Newspaper article St Louis Post-Dispatch (MO)

Ross Perot Lashes out at Debates, Candidates

Newspaper article St Louis Post-Dispatch (MO)

Ross Perot Lashes out at Debates, Candidates

Article excerpt

Ross Perot, who lost a court battle to participate in Sunday night's presidential debate, took his case to the nation Sunday.

He appeared on CBS' "Face the Nation," delivered a 30-minute infomercial before the debates and appeared on CNN's "Larry King Live" afterward.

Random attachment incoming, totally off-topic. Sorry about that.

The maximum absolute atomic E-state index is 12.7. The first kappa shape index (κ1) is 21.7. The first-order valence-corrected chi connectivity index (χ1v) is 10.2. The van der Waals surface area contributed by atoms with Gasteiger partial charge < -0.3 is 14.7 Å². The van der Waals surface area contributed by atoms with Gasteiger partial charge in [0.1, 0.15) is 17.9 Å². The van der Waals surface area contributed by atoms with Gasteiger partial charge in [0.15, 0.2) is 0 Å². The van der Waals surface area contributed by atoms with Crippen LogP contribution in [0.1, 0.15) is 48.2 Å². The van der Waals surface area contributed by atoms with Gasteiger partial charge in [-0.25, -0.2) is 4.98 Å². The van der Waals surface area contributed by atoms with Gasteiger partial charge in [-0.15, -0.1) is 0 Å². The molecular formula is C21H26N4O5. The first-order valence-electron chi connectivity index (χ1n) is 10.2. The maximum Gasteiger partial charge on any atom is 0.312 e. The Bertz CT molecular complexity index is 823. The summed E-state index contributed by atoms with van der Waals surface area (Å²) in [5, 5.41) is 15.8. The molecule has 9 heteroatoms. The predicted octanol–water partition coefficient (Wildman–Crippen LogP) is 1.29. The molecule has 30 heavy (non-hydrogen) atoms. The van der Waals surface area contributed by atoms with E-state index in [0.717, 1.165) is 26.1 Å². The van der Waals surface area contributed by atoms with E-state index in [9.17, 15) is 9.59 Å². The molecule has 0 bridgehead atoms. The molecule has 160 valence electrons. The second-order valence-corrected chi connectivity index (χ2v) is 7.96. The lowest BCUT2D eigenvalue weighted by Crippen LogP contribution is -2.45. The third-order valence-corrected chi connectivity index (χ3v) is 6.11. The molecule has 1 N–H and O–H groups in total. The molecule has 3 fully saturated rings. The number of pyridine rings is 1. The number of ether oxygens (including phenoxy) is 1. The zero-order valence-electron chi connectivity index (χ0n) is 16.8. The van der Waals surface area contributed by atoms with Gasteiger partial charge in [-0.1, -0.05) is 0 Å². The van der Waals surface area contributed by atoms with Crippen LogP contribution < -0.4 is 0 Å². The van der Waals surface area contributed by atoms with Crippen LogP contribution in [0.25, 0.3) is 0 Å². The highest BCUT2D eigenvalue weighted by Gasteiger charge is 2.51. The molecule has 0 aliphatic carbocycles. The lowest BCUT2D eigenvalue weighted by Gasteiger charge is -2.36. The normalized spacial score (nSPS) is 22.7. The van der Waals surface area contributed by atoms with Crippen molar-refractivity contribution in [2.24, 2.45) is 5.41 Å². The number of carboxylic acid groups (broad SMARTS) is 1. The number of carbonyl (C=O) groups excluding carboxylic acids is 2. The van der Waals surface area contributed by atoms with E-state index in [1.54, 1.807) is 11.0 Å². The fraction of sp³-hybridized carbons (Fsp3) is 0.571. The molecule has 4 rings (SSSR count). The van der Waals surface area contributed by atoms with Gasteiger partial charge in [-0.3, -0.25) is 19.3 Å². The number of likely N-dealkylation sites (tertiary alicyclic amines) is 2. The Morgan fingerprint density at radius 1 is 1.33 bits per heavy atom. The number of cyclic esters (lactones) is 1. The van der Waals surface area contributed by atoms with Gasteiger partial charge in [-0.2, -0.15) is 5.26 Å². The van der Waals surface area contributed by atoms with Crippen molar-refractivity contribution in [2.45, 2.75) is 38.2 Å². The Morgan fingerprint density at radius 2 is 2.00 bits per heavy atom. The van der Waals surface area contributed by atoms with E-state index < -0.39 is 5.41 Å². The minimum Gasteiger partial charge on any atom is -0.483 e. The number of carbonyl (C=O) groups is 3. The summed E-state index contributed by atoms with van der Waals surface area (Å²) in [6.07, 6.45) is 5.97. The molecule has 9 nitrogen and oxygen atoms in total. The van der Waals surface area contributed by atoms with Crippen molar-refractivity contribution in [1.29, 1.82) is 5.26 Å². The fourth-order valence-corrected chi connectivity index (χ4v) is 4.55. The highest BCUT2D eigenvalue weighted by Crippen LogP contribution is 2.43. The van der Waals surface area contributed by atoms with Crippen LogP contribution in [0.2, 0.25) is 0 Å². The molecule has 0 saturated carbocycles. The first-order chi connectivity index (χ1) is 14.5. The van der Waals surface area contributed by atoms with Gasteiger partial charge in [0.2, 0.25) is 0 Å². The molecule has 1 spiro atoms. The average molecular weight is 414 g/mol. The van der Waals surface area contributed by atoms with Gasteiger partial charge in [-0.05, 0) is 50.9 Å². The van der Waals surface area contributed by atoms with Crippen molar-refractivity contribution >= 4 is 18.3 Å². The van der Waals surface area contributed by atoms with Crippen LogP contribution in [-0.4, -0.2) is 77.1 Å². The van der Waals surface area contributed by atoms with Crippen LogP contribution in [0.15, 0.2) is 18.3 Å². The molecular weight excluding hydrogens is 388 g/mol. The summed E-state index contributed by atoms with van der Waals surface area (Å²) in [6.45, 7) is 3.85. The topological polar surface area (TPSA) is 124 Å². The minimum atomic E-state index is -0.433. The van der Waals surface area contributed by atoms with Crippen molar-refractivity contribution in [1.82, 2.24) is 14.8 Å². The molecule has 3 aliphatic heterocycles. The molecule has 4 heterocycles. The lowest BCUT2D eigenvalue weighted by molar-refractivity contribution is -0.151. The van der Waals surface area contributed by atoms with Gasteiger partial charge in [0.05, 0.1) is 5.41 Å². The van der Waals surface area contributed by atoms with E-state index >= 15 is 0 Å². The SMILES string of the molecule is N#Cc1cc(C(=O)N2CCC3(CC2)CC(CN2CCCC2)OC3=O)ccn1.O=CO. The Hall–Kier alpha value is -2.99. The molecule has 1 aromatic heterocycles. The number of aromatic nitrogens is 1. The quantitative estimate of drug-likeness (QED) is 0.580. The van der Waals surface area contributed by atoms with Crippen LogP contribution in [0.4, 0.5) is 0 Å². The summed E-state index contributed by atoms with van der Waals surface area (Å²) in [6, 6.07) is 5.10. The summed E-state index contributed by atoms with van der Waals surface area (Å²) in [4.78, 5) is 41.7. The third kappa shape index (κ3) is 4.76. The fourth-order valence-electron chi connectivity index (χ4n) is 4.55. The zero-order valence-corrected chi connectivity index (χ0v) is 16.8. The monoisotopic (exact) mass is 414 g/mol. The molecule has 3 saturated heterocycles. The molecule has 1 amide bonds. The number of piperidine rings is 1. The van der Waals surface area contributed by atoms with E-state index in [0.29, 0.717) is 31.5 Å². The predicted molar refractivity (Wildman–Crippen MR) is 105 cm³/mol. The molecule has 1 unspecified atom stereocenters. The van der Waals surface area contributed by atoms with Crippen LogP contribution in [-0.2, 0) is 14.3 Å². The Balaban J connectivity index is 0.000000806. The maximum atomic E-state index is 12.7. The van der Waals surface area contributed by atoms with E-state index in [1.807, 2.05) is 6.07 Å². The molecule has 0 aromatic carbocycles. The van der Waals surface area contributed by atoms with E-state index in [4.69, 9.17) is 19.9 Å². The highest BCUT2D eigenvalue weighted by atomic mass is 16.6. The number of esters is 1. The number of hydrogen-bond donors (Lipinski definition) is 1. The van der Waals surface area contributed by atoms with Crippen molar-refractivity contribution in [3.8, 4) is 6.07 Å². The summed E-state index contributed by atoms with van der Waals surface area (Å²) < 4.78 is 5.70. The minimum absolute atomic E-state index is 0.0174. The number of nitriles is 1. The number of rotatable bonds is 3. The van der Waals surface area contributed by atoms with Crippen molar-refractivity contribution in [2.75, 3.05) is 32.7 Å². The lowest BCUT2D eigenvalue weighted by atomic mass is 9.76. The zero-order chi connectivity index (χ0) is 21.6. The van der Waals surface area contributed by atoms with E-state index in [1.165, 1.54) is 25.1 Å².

Of the Dole-Clinton debate, Perot said, "I was just terribly disappointed to sit there for an hour and a half and see those two candidates hand out free candy." Although polls show that he would receive only about 5 percent of the vote, Perot said he had no intention of dropping out of the race. "We will be in this race to the end, because I want the American people to vote their conscience," he said. "I hope they don't get talked out of it like they did last time when they were told don't vote for Perot, he can't win." He urged voters disgruntled with the two mainstream parties to vote for him Nov. 5, to ensure that the Reform Party's candidate will be admitted to the presidential debate four years hence. "Vote for the Reform Party in 1996, then they won't be able to push you around in 2000. You'll be in the debate," he said, referring to the fact that he was excluded on the ground that he had no chance to win. "The future of this country is in the hands of the people if they would just grasp it," Perot said. "That's the whole game because the people say they want to vote for a winner. You've got to vote for someone who will face and deal with our country's problems." Several times, Perot, who has never held elective office, lashed out at mainstream politicians. "In business, you promote people based on their performance. In politics, people get promoted on their acting ability and their appearance, and the bad news is they go on acting after the election instead of going to work and producing results for the people," Perot said. On the issues facing the nation, Perot reiterated in his folksy, colloquial way his dire predictions of national bankruptcy if the deficit and entitlement programs, such as Medicare and Medicaid aren't brought under control. …

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